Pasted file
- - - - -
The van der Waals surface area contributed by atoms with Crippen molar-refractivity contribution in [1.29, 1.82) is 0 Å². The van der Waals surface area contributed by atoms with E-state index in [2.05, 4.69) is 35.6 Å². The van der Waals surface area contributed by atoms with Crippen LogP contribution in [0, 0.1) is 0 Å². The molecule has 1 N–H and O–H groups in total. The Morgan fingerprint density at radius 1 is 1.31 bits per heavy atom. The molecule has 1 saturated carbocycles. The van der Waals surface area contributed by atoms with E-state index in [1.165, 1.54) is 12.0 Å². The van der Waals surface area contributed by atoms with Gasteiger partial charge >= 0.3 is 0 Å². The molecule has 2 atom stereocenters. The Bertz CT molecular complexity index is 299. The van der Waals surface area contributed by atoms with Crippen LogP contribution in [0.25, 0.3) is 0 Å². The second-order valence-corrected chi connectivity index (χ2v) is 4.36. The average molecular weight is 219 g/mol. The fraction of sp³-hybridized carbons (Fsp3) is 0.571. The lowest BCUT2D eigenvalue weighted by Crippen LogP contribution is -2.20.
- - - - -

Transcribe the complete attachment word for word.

The van der Waals surface area contributed by atoms with Crippen molar-refractivity contribution in [1.29, 1.82) is 0 Å². The van der Waals surface area contributed by atoms with E-state index in [2.05, 4.69) is 35.6 Å². The van der Waals surface area contributed by atoms with Crippen LogP contribution in [0, 0.1) is 0 Å². The molecule has 1 N–H and O–H groups in total. The Morgan fingerprint density at radius 1 is 1.31 bits per heavy atom. The molecule has 1 saturated carbocycles. The van der Waals surface area contributed by atoms with E-state index in [1.165, 1.54) is 12.0 Å². The van der Waals surface area contributed by atoms with Gasteiger partial charge >= 0.3 is 0 Å². The molecule has 2 atom stereocenters. The Bertz CT molecular complexity index is 299. The van der Waals surface area contributed by atoms with Crippen LogP contribution in [0.25, 0.3) is 0 Å². The second-order valence-corrected chi connectivity index (χ2v) is 4.36. The average molecular weight is 219 g/mol. The fraction of sp³-hybridized carbons (Fsp3) is 0.571. The lowest BCUT2D eigenvalue weighted by Crippen LogP contribution is -2.20.